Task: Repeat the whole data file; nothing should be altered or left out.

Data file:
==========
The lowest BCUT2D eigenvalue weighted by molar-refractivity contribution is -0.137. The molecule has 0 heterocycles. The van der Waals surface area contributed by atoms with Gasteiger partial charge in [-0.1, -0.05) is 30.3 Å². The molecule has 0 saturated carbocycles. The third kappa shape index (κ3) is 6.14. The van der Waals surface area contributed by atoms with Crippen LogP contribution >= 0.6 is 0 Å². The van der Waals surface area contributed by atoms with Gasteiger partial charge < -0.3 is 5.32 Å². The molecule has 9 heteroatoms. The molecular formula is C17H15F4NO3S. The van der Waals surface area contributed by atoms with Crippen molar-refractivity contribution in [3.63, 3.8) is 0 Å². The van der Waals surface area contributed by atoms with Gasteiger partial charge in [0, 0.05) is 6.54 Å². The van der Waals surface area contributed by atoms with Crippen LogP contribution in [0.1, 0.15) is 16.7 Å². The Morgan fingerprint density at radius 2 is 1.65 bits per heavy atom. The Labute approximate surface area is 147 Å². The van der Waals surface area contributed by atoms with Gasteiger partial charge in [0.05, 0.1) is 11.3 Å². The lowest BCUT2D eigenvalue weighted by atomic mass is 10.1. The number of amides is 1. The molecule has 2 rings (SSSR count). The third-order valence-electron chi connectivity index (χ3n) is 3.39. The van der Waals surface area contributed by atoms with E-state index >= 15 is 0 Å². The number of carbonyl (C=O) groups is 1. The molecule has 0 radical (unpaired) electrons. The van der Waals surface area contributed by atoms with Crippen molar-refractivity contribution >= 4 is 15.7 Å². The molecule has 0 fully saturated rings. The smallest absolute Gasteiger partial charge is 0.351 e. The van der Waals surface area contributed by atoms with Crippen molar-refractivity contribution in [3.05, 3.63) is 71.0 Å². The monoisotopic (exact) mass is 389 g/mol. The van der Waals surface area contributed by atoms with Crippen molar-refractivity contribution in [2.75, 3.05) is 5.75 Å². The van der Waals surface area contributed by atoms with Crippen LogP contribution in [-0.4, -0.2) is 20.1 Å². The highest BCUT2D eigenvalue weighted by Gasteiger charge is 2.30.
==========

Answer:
The lowest BCUT2D eigenvalue weighted by molar-refractivity contribution is -0.137. The molecule has 0 heterocycles. The van der Waals surface area contributed by atoms with Gasteiger partial charge in [-0.1, -0.05) is 30.3 Å². The molecule has 0 saturated carbocycles. The third kappa shape index (κ3) is 6.14. The van der Waals surface area contributed by atoms with Crippen LogP contribution >= 0.6 is 0 Å². The van der Waals surface area contributed by atoms with Gasteiger partial charge < -0.3 is 5.32 Å². The molecule has 9 heteroatoms. The molecular formula is C17H15F4NO3S. The van der Waals surface area contributed by atoms with Crippen molar-refractivity contribution in [3.63, 3.8) is 0 Å². The van der Waals surface area contributed by atoms with Gasteiger partial charge in [0, 0.05) is 6.54 Å². The van der Waals surface area contributed by atoms with Crippen LogP contribution in [0.1, 0.15) is 16.7 Å². The Morgan fingerprint density at radius 2 is 1.65 bits per heavy atom. The Labute approximate surface area is 147 Å². The van der Waals surface area contributed by atoms with Gasteiger partial charge in [0.05, 0.1) is 11.3 Å². The lowest BCUT2D eigenvalue weighted by atomic mass is 10.1. The number of amides is 1. The molecule has 2 rings (SSSR count). The third-order valence-electron chi connectivity index (χ3n) is 3.39. The van der Waals surface area contributed by atoms with E-state index >= 15 is 0 Å². The number of carbonyl (C=O) groups is 1. The molecule has 0 radical (unpaired) electrons. The van der Waals surface area contributed by atoms with Crippen molar-refractivity contribution >= 4 is 15.7 Å². The molecule has 0 fully saturated rings. The smallest absolute Gasteiger partial charge is 0.351 e. The van der Waals surface area contributed by atoms with Crippen molar-refractivity contribution in [3.05, 3.63) is 71.0 Å². The monoisotopic (exact) mass is 389 g/mol. The van der Waals surface area contributed by atoms with Crippen molar-refractivity contribution in [2.75, 3.05) is 5.75 Å². The van der Waals surface area contributed by atoms with Crippen LogP contribution in [-0.4, -0.2) is 20.1 Å². The highest BCUT2D eigenvalue weighted by Gasteiger charge is 2.30.